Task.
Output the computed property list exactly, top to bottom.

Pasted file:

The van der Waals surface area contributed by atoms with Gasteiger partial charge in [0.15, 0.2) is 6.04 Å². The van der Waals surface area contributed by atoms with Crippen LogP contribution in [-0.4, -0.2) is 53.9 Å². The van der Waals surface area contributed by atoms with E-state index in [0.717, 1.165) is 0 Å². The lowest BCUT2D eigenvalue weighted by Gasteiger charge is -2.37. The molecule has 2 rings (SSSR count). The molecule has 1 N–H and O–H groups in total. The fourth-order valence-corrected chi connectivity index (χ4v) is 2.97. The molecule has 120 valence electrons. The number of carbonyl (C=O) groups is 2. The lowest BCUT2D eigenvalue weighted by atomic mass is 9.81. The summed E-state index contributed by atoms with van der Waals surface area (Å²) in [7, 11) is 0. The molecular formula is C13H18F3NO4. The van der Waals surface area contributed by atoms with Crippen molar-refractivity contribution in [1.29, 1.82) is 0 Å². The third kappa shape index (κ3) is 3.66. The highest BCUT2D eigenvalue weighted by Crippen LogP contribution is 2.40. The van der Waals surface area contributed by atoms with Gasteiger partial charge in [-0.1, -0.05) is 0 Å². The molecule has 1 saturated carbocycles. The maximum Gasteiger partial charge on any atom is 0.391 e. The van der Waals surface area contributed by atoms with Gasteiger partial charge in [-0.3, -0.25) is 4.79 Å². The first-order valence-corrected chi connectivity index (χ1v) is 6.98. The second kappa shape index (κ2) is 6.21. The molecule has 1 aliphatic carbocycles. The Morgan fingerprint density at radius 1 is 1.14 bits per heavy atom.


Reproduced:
The van der Waals surface area contributed by atoms with Gasteiger partial charge in [0.15, 0.2) is 6.04 Å². The van der Waals surface area contributed by atoms with Crippen LogP contribution in [-0.4, -0.2) is 53.9 Å². The van der Waals surface area contributed by atoms with E-state index in [0.717, 1.165) is 0 Å². The lowest BCUT2D eigenvalue weighted by Gasteiger charge is -2.37. The molecule has 2 rings (SSSR count). The molecule has 1 N–H and O–H groups in total. The fourth-order valence-corrected chi connectivity index (χ4v) is 2.97. The molecule has 120 valence electrons. The number of carbonyl (C=O) groups is 2. The lowest BCUT2D eigenvalue weighted by atomic mass is 9.81. The summed E-state index contributed by atoms with van der Waals surface area (Å²) in [7, 11) is 0. The molecular formula is C13H18F3NO4. The van der Waals surface area contributed by atoms with Crippen molar-refractivity contribution in [1.29, 1.82) is 0 Å². The third kappa shape index (κ3) is 3.66. The highest BCUT2D eigenvalue weighted by Crippen LogP contribution is 2.40. The van der Waals surface area contributed by atoms with Gasteiger partial charge in [-0.1, -0.05) is 0 Å². The molecule has 1 saturated carbocycles. The maximum Gasteiger partial charge on any atom is 0.391 e. The van der Waals surface area contributed by atoms with Gasteiger partial charge in [-0.3, -0.25) is 4.79 Å². The first-order valence-corrected chi connectivity index (χ1v) is 6.98. The second kappa shape index (κ2) is 6.21. The molecule has 1 aliphatic carbocycles. The Morgan fingerprint density at radius 1 is 1.14 bits per heavy atom.